1 Yes 2 No
Has your child’s intervention program helped you to learn to do auditory training activities at home?
1 Yes 2 No
Has your child’s intervention program helped you to become more aware about your child’s development and education?
2 No 1 Yes
4 How often does your child participate in the intervention services?
1 Once a week
2 Twice per week
3 Three times per week
4 Once a month
5 Other (please specify)
5 Is the amount of intervention services per month sufficient?
1 Less than needed
3 More than needed
6 How long has your child been involved in the intervention system?
________________ Years _________________ Months
– INFORMATION PROVIDED ON YOUR CHILD’S INTERVENTION
Does your child's intervention program provide information about
The normal development of speech and language?
The role of hearing in how children learn to talk?
The effect of hearing loss on educational achievement.
4 The different modes of communication used by persons with hearing loss?
5 Educational methods and settings for children with hearing loss in your area?
– PARENTS FEEDBACK ON THE INTERVENTION SERVICES
1 Are the parents satisfied with the intervention services
2 Are there services that you feel are needed but your child is not receiving?( If yes please specify)
Would you please rate the perceived level of the intervention service’s quality.
1 Excellent 2 Very good 3 Good 4 Poor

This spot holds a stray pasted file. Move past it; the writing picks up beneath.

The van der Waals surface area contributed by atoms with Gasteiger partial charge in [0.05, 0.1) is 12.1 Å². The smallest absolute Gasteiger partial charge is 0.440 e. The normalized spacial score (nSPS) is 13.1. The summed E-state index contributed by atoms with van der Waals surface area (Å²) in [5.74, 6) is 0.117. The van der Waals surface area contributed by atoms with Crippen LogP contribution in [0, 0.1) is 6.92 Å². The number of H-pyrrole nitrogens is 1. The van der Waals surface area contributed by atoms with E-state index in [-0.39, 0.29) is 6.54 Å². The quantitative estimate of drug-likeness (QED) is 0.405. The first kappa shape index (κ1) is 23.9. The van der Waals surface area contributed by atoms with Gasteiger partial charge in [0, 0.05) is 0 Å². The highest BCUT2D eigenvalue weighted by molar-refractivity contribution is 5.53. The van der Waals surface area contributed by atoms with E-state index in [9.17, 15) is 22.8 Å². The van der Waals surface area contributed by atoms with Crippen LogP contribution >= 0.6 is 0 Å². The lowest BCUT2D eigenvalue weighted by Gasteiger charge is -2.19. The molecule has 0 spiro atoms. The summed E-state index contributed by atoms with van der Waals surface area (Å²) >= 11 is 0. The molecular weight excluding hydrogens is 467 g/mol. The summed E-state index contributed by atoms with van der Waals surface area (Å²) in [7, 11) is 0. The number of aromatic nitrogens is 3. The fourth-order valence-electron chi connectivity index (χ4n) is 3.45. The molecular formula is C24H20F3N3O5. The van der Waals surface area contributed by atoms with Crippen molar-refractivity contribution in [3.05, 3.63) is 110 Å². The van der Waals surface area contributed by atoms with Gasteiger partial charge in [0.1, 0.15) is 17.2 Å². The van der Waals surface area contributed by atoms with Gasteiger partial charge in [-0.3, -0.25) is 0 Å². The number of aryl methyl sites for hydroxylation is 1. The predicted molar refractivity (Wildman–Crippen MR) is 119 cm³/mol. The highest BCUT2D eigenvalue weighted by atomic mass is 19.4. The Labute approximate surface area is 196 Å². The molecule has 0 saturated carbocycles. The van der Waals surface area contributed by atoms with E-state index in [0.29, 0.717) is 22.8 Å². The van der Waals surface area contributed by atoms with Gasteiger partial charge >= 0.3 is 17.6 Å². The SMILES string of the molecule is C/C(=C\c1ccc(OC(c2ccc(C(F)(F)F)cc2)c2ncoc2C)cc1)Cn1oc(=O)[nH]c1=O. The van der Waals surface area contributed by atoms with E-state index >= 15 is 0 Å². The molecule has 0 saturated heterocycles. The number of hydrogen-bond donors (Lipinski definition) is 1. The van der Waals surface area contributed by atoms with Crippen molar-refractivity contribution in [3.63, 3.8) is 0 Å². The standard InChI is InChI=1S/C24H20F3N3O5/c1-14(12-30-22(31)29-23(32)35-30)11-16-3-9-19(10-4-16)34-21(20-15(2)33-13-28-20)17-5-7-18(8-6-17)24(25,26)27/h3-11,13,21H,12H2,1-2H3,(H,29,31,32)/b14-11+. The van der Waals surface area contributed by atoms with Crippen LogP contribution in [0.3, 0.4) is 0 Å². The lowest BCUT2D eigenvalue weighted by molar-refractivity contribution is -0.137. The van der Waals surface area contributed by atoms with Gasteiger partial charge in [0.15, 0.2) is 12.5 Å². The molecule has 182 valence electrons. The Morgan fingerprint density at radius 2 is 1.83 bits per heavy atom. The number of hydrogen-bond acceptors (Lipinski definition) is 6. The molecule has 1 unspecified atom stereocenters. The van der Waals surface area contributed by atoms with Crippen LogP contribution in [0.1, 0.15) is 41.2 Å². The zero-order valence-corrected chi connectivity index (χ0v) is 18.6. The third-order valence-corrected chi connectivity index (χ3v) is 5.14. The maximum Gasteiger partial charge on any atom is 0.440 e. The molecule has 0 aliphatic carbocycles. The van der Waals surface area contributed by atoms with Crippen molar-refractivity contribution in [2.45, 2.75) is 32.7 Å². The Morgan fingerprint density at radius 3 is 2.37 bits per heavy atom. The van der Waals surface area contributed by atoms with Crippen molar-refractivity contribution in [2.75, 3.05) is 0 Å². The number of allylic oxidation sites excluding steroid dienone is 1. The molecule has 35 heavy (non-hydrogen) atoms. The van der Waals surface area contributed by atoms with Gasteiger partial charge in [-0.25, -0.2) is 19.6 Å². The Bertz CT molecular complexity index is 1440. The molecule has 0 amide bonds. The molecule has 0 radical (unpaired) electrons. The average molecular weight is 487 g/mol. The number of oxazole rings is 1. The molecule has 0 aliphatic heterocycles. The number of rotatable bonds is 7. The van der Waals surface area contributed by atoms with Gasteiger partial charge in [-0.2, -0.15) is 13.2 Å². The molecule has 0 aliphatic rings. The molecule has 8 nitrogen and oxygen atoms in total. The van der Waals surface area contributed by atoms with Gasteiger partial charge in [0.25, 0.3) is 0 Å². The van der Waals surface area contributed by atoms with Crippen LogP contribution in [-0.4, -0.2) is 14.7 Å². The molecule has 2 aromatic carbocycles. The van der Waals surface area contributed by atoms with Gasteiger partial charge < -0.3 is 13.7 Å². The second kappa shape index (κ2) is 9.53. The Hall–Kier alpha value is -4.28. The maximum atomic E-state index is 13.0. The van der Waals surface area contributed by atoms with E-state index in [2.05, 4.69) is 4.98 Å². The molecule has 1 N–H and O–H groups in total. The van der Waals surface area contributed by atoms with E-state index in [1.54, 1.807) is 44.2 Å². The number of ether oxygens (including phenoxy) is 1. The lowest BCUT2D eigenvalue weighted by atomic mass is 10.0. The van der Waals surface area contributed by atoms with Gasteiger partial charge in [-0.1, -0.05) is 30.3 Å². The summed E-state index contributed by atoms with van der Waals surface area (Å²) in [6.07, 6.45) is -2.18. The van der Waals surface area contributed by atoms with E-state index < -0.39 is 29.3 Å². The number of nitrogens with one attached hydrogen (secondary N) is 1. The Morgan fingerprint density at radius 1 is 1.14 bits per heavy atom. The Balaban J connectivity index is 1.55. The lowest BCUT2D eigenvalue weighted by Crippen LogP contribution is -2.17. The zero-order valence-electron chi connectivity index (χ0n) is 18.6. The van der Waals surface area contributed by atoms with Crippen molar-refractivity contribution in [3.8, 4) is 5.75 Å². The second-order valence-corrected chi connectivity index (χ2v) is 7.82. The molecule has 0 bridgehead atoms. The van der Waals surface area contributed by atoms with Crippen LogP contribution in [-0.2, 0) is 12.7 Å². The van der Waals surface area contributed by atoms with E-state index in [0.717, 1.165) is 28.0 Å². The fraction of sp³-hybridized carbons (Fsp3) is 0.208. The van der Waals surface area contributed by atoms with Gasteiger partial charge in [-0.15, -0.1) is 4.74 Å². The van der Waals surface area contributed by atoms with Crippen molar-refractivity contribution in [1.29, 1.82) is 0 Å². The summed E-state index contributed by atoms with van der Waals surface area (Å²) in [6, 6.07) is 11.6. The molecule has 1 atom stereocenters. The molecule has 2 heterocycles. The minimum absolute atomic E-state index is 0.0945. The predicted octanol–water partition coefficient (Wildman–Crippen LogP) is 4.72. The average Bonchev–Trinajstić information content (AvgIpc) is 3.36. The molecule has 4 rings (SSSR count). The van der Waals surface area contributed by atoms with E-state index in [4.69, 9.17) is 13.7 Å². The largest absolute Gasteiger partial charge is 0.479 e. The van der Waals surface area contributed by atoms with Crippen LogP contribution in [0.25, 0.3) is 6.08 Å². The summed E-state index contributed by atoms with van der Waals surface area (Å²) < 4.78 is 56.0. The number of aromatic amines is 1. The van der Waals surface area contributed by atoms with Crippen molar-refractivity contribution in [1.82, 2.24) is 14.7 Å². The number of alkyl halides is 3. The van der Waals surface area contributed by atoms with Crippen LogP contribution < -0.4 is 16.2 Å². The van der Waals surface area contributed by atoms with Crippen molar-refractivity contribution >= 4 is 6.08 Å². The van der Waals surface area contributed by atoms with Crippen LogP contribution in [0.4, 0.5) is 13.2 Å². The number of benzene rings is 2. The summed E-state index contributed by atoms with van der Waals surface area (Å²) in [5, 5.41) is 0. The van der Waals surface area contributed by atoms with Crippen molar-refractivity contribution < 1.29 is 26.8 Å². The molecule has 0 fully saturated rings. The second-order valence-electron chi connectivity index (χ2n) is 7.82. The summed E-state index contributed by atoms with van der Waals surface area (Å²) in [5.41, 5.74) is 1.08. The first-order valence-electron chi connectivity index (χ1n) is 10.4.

4 Do you have any suggestions?
– TYPE OF CONTACT THAT THE FAMILY HAD WITH MEDICAL
PROFESSIONALS WHEN FIRST CONCERNED ABOUT THEIR CHILD
1 Did you discuss your concerns with the doctor or other professionals?
1 Yes 2 No
How helpful was the person at that time?
1 Very helpful 2 Helpful 3 Not helpful 4 Not very helpful
SECTION G - TIME TAKEN BY PARENTS TO FIND OUT ABOUT AND
RECEIVING INTERVENTION SERVICES:
1 How much time did it take you to find a place providing intervention services?
2 Some 3 Little 1 A lot
2 How much time did you spend to getting the services started?
1 A lot 2 Some 3 Little
– THE ROLE PARENTS PLAY IN DEVELOPING A PLAN FOR
Did your child’s program include the development of a written therapy plan with you?
1 Yes 2 No
2 Who decided on the goals and outcomes for the child or family?
1 Mostly family 2 Mostly professionals 3 Both
For office use only
3 Who decided on the type of services?
1 Mostly family 2 Mostly professionals 3 Both
4 Who decided on the number of sessions?
1 Mostly family 2 Mostly professionals 3 Both
– RATING OF INTERVENTION PROFESSIONALS
1 2 3 4
1 2 3 4
1 2 3 4
1 2 3 4 4
1 2 3 4
For office use only
– PARENTS’ NEEDS FOR INFORMATION
1 2 3 4
1 2 3 4
1 2 3 4
1 2 3 4
1 2 3 4
1 2 3 4
1 2 3 4
1 2 3 4
1 2 3 4
– PARENTS’ NEEDS FOR SUPPORT
– EXPLAINING TO OTHERS
1 2 3 4
1 2 3 4
1 2 3 4
1 2 3 4
1 2 3 4
1 2 3 4
1 2 3 4
For office use only
– COMMUNITY SERVICES
– FINANCIAL NEEDS
Once again, thank you for your time.
1 2 3 4
1 2 3 4
1 2 3 4
1 2 3 4
1 2 3 4
1 2 3 4
For office use only
Hospital letter of Informed Consent and Permission letters from hospitals
Kingdom of Saudi Arabia Ministry
King Fahad Medical City (162)
IRB Registration Number with KACST, KSA: H-01-R-012
IRB Registration Number with OHRP/NIH, USA:
Approval Number Federal Wide Assurance NIH, USA:
October 9, 2013
IRB Log Number: 13-217E lRB00008644
Category of Approval: EXEMPT
Dear Huda Mubarak Alyami:
I am pleased to inform you that your submission dated October 8, 2013 titled
'The reported nature and effectiveness of early intervention services for children with hearing impairment in Saudi Arabia' was reviewed and was approved.
We wish you well as you proceed with the study and request you to keep the IRB informed of the progress on a regular basis, using the IRB log number shown a b o v e .
If you have any further questions feel free to contact me.
* Your assessment is very important for improving the work of artificial intelligence, which forms the content of this project